> US SAILING Media > Sailor of the Week > 2010 > Sailor of the Week - February, 2010 > Amy Gross-Kehoe
Sailor of the Week: Jan. 28 - Feb. 3
The 2010 National Sailing Program Symposium (NSPS) in Houston is upon us. It is important for US SAILING and the entire sailing community to recognize those who make it all possible. One name that comes to mind is Amy Gross-Kehoe. Amy has been the co-agenda coordinator for NSPS, along with Deb Sullivan-Gravelle, since 2005. She has the task of recruiting experienced and successful sailing program leaders to the symposium who can share their knowledge.
Amy’s involvement in the sport is vast. She has been US SAILING’s Youth Council Chair since 2006, and she was on the board of directors from 2006 to 2008. Currently, she is the advertising traffic coordinator at SpinSheet Magazine and the head coach of the Gunston Day School Sailing Team in Centreville, Md. Amy is also a certified level one instructor trainer. Her background in the sport ranges from beginner to collegiate level sailing. As an expert at teaching Learn-to-Sail programs, developing junior champions and competing and coaching internationally, Amy has the experience to be effective at all levels of youth sailing. Presently, her focus is building a bigger base for the sport. Getting more kids involved in sailing and keeping them engaged is her goal.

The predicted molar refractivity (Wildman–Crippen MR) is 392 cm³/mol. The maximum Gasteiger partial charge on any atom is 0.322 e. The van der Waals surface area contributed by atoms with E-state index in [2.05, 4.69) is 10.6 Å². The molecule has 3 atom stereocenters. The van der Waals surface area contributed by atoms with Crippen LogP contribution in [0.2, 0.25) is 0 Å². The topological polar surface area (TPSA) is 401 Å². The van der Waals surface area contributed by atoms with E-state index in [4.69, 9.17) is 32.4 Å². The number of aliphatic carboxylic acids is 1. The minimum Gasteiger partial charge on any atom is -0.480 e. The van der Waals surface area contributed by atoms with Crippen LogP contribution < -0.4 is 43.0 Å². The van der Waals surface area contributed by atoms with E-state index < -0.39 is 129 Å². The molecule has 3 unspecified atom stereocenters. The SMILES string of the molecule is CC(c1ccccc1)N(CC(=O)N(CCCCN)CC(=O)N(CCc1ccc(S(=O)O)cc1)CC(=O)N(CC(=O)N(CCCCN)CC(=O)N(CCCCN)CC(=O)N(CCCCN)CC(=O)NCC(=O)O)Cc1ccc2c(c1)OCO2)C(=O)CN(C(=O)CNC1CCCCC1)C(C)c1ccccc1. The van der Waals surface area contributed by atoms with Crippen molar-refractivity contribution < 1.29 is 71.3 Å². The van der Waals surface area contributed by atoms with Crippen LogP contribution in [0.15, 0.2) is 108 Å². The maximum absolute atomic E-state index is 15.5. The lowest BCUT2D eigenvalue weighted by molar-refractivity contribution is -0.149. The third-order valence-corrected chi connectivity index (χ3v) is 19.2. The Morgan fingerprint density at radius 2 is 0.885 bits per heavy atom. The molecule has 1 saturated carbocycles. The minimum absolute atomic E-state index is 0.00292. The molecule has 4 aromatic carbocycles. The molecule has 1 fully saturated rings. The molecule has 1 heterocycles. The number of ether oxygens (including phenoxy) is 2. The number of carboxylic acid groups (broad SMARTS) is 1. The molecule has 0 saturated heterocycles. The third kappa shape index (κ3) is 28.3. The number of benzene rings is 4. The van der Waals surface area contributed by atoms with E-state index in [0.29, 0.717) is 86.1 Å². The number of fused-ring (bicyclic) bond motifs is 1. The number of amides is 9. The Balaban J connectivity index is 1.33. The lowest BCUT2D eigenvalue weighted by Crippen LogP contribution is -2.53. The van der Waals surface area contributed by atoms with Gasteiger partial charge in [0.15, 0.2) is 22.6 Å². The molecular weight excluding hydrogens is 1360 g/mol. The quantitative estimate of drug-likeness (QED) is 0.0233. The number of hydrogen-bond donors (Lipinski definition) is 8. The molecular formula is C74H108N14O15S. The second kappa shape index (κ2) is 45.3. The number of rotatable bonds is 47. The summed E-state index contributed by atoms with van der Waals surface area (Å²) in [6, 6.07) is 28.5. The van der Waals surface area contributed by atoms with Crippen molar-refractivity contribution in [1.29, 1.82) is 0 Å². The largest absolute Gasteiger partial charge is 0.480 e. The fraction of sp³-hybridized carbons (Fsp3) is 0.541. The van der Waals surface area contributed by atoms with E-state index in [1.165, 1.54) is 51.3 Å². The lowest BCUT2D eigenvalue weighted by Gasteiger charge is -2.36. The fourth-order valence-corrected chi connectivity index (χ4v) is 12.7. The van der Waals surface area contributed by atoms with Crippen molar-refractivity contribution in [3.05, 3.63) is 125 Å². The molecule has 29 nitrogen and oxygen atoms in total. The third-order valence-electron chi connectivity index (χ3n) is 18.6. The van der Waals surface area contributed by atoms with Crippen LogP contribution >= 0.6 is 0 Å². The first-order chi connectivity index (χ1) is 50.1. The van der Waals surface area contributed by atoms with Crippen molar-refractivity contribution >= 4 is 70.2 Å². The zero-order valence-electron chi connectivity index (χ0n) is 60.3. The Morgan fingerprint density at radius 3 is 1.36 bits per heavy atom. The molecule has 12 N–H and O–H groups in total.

Amy has lived all over the country, including Long Island, New England, Florida and California. “The U.S. has a challenge in its size and diversity,” Amy said. “Our different climates mean that junior sailing has developed differently in different areas.”
Amy was raised in a sailing family. Her parents and grandparents were cruisers on Long Island Sound and Chesapeake Bay. Her brother, Alex, is also a sailor. Amy says her parents convinced her to give sailing a chance when she was nine. “I hated it until I was 12,” she admitted. “Most of the folks I grew up with at Centerport Yacht Club on Long Island Sound can’t believe that I’ve made my career in sailing. No one expects the kid crying on the dock to grow up to be a professional in sailing,” she added.
Amy appreciates the sport more now than ever. “Now that I’m battling brain cancer, I’m really glad sailing offers different levels of physical involvement,” she said. “I’m planning to start with a wheel in my hand, and a mainsheet trimmer at my side. Eventually, I’ll be back at the jib sheets in a women’s match racing tacking duel!”